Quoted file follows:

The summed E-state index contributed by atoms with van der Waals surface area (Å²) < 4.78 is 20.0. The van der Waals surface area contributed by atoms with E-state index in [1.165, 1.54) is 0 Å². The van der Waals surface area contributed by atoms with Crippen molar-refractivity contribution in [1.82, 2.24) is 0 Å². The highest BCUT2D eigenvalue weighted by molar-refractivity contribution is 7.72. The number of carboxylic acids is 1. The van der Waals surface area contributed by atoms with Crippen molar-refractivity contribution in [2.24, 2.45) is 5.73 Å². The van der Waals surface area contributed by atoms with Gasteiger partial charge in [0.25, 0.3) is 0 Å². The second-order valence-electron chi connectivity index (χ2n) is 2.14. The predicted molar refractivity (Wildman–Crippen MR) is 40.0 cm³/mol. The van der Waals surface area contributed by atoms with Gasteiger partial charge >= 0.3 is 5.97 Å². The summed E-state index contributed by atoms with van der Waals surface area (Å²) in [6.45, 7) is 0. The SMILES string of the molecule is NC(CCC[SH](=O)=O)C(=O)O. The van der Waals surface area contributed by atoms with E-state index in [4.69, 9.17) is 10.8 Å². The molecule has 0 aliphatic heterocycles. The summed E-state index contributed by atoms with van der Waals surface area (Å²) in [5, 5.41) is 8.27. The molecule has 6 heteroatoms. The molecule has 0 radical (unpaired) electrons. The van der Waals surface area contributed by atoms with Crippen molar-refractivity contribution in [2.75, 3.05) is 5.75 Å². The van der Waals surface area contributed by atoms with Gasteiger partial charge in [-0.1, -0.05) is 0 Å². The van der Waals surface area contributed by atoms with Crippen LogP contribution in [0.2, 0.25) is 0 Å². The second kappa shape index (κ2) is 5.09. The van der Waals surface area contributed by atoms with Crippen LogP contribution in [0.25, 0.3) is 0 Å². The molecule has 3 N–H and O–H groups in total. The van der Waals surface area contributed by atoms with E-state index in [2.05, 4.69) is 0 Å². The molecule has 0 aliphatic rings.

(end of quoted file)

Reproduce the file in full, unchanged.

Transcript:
The summed E-state index contributed by atoms with van der Waals surface area (Å²) < 4.78 is 20.0. The van der Waals surface area contributed by atoms with E-state index in [1.165, 1.54) is 0 Å². The van der Waals surface area contributed by atoms with Crippen molar-refractivity contribution in [1.82, 2.24) is 0 Å². The highest BCUT2D eigenvalue weighted by molar-refractivity contribution is 7.72. The number of carboxylic acids is 1. The van der Waals surface area contributed by atoms with Crippen molar-refractivity contribution in [2.24, 2.45) is 5.73 Å². The van der Waals surface area contributed by atoms with Gasteiger partial charge in [0.25, 0.3) is 0 Å². The second-order valence-electron chi connectivity index (χ2n) is 2.14. The predicted molar refractivity (Wildman–Crippen MR) is 40.0 cm³/mol. The van der Waals surface area contributed by atoms with Gasteiger partial charge >= 0.3 is 5.97 Å². The summed E-state index contributed by atoms with van der Waals surface area (Å²) in [6.45, 7) is 0. The SMILES string of the molecule is NC(CCC[SH](=O)=O)C(=O)O. The van der Waals surface area contributed by atoms with E-state index in [4.69, 9.17) is 10.8 Å². The molecule has 0 aliphatic heterocycles. The summed E-state index contributed by atoms with van der Waals surface area (Å²) in [5, 5.41) is 8.27. The molecule has 6 heteroatoms. The molecule has 0 radical (unpaired) electrons. The van der Waals surface area contributed by atoms with Crippen molar-refractivity contribution in [2.75, 3.05) is 5.75 Å². The van der Waals surface area contributed by atoms with Gasteiger partial charge in [-0.1, -0.05) is 0 Å². The van der Waals surface area contributed by atoms with Crippen LogP contribution in [0.2, 0.25) is 0 Å². The second kappa shape index (κ2) is 5.09. The van der Waals surface area contributed by atoms with Crippen LogP contribution in [0.25, 0.3) is 0 Å². The molecule has 3 N–H and O–H groups in total. The van der Waals surface area contributed by atoms with E-state index in [2.05, 4.69) is 0 Å². The molecule has 0 aliphatic rings.